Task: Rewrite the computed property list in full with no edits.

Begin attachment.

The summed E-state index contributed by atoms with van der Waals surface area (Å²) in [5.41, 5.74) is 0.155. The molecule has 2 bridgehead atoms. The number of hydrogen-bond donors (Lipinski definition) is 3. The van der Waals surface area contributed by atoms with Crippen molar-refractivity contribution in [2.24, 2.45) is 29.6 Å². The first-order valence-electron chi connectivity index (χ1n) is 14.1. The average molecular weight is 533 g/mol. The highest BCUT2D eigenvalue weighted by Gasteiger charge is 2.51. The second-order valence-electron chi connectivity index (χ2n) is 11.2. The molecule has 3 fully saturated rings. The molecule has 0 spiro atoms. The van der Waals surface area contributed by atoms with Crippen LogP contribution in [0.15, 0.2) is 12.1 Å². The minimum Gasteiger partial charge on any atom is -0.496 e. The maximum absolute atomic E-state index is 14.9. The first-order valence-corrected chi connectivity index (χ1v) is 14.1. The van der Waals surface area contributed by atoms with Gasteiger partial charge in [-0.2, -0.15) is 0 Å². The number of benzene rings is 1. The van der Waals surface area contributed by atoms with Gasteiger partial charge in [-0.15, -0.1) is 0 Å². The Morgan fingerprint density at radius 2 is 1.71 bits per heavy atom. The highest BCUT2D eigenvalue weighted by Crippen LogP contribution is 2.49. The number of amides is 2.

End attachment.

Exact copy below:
The summed E-state index contributed by atoms with van der Waals surface area (Å²) in [5.41, 5.74) is 0.155. The molecule has 2 bridgehead atoms. The number of hydrogen-bond donors (Lipinski definition) is 3. The van der Waals surface area contributed by atoms with Crippen molar-refractivity contribution in [2.24, 2.45) is 29.6 Å². The first-order valence-electron chi connectivity index (χ1n) is 14.1. The average molecular weight is 533 g/mol. The highest BCUT2D eigenvalue weighted by Gasteiger charge is 2.51. The second-order valence-electron chi connectivity index (χ2n) is 11.2. The molecule has 3 fully saturated rings. The molecule has 0 spiro atoms. The van der Waals surface area contributed by atoms with Crippen LogP contribution in [0.15, 0.2) is 12.1 Å². The minimum Gasteiger partial charge on any atom is -0.496 e. The maximum absolute atomic E-state index is 14.9. The first-order valence-corrected chi connectivity index (χ1v) is 14.1. The van der Waals surface area contributed by atoms with Gasteiger partial charge in [-0.2, -0.15) is 0 Å². The number of benzene rings is 1. The van der Waals surface area contributed by atoms with Gasteiger partial charge in [-0.15, -0.1) is 0 Å². The Morgan fingerprint density at radius 2 is 1.71 bits per heavy atom. The highest BCUT2D eigenvalue weighted by Crippen LogP contribution is 2.49. The number of amides is 2.